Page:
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Aust N Z J Public Health. 2005 Aug;29(4):358-64.

Guaiac versus immunochemical tests: faecal occult blood test screening for colorectal cancer in a rural community.

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School of Public Health and Centre for Health Research, Qld University of Technology, Queensland.



To describe patient participation and clinical performance in a colorectal cancer (CRC) screening program utilising faecal occult blood test (FOBT).


A community-based intervention was conducted in a small, rural community in north Queensland, 2000/01. One of two FOBT kits--guaiac (Hemoccult-II) or immunochemical (!nform)--was assigned by general practice and mailed to participants (3,358 patients aged 50-74 years listed with the local practices).


Overall participation in FOBT screening was 36.3%. Participation was higher with the immunochemical kit than the guaiac kit (OR=1.9, 95% CI 1.6-2.2). Women were more likely to comply with testing than men (OR=1.4, 95% CI 1.2-1.7), and people in their 60s were less likely to participate than those 70-74 years (OR=0.8, 95% CI 0.6-0.9). The positivity rate was higher for the immunochemical (9.5%) than the guaiac (3.9%) test (chi2=9.2, p=0.002), with positive predictive values for cancer or adenoma of advanced pathology of 37.8% (95% CI 28.1-48.6) for !nform and 40.0% (95% CI 16.8-68.7) for Hemoccult-II. Colonoscopy follow-up was 94.8% with a medical complication rate of 2-3%.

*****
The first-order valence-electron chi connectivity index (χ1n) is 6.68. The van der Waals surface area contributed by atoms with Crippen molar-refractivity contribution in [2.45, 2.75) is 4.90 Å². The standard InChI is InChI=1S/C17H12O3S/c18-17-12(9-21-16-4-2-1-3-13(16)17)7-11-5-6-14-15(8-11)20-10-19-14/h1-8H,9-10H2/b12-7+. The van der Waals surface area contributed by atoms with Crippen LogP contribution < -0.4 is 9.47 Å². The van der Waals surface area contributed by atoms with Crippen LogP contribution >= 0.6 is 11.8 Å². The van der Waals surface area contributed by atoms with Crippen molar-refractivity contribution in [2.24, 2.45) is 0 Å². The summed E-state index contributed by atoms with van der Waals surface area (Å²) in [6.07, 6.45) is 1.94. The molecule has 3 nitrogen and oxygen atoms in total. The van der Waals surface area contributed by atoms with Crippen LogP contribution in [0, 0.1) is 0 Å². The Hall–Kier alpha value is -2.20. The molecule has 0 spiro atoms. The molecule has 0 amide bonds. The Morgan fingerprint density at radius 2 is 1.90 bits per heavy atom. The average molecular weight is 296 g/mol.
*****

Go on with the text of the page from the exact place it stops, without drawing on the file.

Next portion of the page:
An immunochemical FOBT enhanced participation. Higher positivity rates for this kit did not translate into higher false-positive rates, and both test types resulted in a high yield of neoplasia.


In addition to type of FOBT, the ultimate success of a population-based screening program for CRC using FOBT will depend on appropriate education of health professionals and the public as well as significant investment in medical infrastructure for colonoscopy follow-up.

[Indexed for MEDLINE]

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